hitherto north and northeast of Haynes' Bluff are now all the other side of Big Black, have sent their knapsacks and wagons to Canton, and with three day's cooked rations are moving southward of Vernon. An intelligent spy estimates them at three DIVISIONS, with one battery only to each. The whole operation is a puzzle here. General Grant has ordered a heavy reconnaissance eastward from Haynes' Bluff, and Sherman has a strong force blockading the roads with fallen timber on every possible line which might be used for a rear attack on General Grant between Haynes' Bluff and the Jackson Railroad.
Ord reports that it will require about ten days to bring the siege works in his front to the same general efficiency and safety as those of McPherson and Sherman.
The trenches opened by McClernand are mere rifle pits 3 or 4 feet wide, and will neither allow the passage of artillery nor the assemblage of any considerable numbers of troops. There are no places for arms of troops, and the batteries are, with scarcely an exception, in the position they apparently held when the siege was opened. The rifle-pits are also not systematically arranged for the defenses and strengthening of each other. This, as Ord reports, is apparently not the fault of Lieutenant P. C. Hains, the engineer in charge of that part of the lines, but is due to the fact that the corps commanders and generals of DIVISIONS were not willing to follow his directions, either as to the manner of opening the lines of advance or the positions of the batteries to protect those lines. Deserters from within the town report that during the bombardment of day before yesterday the whole garrison was under arms, expecting an assault, and that the Tennessee and Georgia regiments which are stationed on the rebel left, in front of Steele, were resolved to stack their arms, but their officers urged them to hold out, saying among other things that they had rations for a week longer, and that it would be disgraceful to surrender as long as they still had the means of defense; besides, it was probable that Joe Johnston would relieve them before the end of that period.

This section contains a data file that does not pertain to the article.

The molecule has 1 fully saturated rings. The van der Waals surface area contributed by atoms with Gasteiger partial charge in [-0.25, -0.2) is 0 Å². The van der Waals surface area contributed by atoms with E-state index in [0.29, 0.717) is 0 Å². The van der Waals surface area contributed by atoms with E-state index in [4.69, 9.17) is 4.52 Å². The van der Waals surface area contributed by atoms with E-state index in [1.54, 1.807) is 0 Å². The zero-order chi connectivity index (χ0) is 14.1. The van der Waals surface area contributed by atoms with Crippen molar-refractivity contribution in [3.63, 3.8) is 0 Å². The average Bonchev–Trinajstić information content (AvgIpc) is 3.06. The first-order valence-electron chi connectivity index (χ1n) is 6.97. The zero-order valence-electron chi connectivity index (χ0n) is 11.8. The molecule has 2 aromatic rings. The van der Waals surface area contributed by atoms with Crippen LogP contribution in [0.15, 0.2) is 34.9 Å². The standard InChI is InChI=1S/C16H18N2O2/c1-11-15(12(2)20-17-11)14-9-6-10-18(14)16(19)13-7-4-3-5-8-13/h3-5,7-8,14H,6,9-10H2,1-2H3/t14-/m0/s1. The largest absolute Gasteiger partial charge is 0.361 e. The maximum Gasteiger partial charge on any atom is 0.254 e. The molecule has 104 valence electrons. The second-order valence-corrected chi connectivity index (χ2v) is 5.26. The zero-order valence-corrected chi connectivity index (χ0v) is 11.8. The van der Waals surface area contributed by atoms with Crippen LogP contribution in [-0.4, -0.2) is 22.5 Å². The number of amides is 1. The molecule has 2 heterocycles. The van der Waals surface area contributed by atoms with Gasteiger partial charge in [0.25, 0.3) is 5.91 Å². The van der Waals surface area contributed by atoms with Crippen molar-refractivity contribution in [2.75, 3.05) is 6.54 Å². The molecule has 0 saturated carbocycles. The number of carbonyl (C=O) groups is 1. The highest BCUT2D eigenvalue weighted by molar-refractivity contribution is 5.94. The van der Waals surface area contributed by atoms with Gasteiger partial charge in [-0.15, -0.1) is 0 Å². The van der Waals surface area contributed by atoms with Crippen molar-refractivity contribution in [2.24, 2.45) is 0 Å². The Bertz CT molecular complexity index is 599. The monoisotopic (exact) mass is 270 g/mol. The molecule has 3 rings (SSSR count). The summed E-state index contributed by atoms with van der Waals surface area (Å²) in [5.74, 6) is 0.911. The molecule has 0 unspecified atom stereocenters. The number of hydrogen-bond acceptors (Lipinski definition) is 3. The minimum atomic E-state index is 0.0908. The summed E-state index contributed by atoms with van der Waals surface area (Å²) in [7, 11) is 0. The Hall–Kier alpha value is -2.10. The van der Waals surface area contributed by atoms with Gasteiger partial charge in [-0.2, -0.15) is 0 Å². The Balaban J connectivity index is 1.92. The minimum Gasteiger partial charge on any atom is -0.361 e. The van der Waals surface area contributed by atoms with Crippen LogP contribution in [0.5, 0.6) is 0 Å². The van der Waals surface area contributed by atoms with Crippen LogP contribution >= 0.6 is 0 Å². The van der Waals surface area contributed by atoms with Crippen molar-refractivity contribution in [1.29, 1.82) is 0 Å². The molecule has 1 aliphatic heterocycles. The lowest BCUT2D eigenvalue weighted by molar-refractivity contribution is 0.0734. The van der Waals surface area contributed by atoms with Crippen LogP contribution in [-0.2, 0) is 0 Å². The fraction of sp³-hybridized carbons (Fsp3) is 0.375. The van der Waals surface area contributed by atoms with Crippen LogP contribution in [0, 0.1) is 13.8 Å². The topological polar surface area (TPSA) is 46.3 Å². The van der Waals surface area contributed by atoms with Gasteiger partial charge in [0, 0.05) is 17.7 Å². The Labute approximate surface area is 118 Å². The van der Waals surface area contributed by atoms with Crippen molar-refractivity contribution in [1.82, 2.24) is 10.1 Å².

General Grant is sending a flag to Taylor, at Delhi, La., to notify him that the Government is bound to protect all its enlisted soldiers, and that if he(Taylor) is resolved to hang prisoners of war, the issue must be accepted on our side.
C. A. DANA.
Honorable E. M. STANTON
Secretary of War.
NEAR Vicksburg, MISS., June 24, 1863-10 a. m.,
VIA MEMPHIS, June 28-Noon.
(Received July 1-11 p. m.)
The report that Joe Johnston had crossed Big Black, or was crossing, was erroneous. Sherman can find no trace of him. He is still on the other side. The siege goes on as usual. I was at Herron's lines yesterday. He has pushed them forward with much energy. His rifle-pits extend within 150 yards of the enemy, and his batteries are well advanced. We have by the gunboat Arizona, of Admiral Farragut's fleet, which arrived at Warrenton yesterday, a report that General Banks had taken Port Hudson. No details have reached us.
C. A. DANA.
Honorable E. M. STANTON,
Secretary of War.